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Screen Capturing IDL GUIs From Code

Jim Pendleton
Customers have long requested the ability to take screen captures of IDL widgets programmatically from within the context of IDL itself.

Alas, it would appear we aren't going to get that feature anytime soon, so I've been scrounging the internets for possible work-arounds.


On Linux systems, it's long been possible to simply SPAWN off a call to imagemagick's "import" command line application.

You can make screen captures of the full display, or of individually-named windows if the imagemagick distribution is in your path.

The screen scrape is stored to a temporary file, which you can then read into IDL. The following assumes that imagemagick's "import" executable is in your shell's path.

IDL> spawn, 'import -window root screenshot.jpg', output, error
IDL> im = read_jpeg('screenshot.jpg')
IDL> i = image(im)
IDL> file_delete, 'screenshot.jpg'

Imagemagick has been around for a long time. Trust it as far as you can or are allowed to by your system administrator.

If you are a Linux user, this is a strong candidate for a viable solution and doesn't require modifications to the IDL internals to support it.


On Windows, imagemagick apparently will serve this purpose if you have a Cygwin X server running as well.

But who wants to deal with that when there are simpler solutions?

I recently ran across a simple DOS .bat script with embedded C# by Vasil Arnaudov available on github that gives Windows users the equivalent functionality, without the need to install "freeware" of suspect origin, intentions, or copyright restrictions.

You can read the source and decide if you trust it or not.

The only requirement is that you've installed .NET which is nearly impossible NOT to have done if you're on any Windows version newer than XP.

In this example, I've made a copy of Vasil Arnaudov's "screenCapture.bat" to my Windows Desktop before executing it.

IDL> spawn, 'c:\users\me\desktop\screenCapture.bat test.png', output, error
IDL> im = read_png('test.png')
IDL> i = image(im[0:2, *, *])
IDL> file_delete, 'test.png'

Because I chose to capture a PNG, I picked up the transparency channel as well, therefore the first dimension is 4 elements (RGBA) instead of 3 (RGB).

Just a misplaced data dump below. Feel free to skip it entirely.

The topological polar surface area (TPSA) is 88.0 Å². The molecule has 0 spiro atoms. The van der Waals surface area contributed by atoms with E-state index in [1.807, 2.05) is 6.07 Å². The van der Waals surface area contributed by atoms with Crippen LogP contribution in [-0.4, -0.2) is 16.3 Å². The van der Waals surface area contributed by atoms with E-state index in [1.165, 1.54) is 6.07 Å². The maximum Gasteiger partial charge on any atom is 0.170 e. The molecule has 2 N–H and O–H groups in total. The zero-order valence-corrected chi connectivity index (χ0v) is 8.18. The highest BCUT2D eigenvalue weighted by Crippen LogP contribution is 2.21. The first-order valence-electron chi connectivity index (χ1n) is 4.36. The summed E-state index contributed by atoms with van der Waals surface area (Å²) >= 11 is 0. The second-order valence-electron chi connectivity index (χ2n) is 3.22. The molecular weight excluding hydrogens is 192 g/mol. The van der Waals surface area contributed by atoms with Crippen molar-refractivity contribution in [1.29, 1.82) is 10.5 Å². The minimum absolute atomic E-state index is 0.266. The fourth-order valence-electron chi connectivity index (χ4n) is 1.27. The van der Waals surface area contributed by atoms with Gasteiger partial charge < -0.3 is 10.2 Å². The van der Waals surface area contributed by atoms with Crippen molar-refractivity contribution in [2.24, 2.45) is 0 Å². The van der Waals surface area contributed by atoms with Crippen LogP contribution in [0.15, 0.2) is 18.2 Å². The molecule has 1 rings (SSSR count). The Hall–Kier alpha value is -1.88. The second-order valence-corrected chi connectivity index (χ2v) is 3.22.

You might choose to capture in a different format such as JPEG or BMP. The file format options can be found by perusing the source code.

Let's say I just want to capture the contents of a single widget.

IDL> tlb = widget_base(/column, xoffset=100, yoffset=200, title='my widget')
IDL> l = widget_label(tlb, value='We will capture the contents of this widget')
IDL> widget_control, tlb, /realize

Feel free to move the widget to a new location on the screen before capturing the full screen.

IDL> spawn, 'c:\users\me\desktop\screenCapture.bat test.jpg', output, error
IDL> read_jpeg, 'test.jpg', im
IDL> i2 = image(im)
IDL> file_delete, 'test.jpg'

In theory, screenCapture.bat will accept the name of a window as an optional argument and only capture that. But in my testing with IDL, I found that focus often (but not always) returned to the main IDL Workbench and the capture was on that window instead of the widget I had intended.

How, then, can we extract only the contents of our widget from the full-screen capture?

Keeping in mind that our screen scrape image's origin is at the lower left corner but our screen offsets are measured from the upper left, use the geometry information structure returned from WIDGET_INFO to locate and extract only a bitmap of the widget.

IDL> g = widget_info(tlb, /geometry)
IDL> s = get_screen_size()
IDL> ox = g.xoffset
IDL> oy = s[1] - g.yoffset
IDL> w = im[*, ox:ox + g.scr_xsize, (oy - g.scr_ysize):oy]
IDL> i = image(w)

If you are working with multiple monitors and wish to capture images from a monitor other than the primary monitor, you may need to modify the C# code that's provided, an exercise left for the reader.

This logic could be encapsulated in a function quite easily, of course, one that accepts a widget ID as input and returns an image array as output. This is also left as an exercise for the reader.

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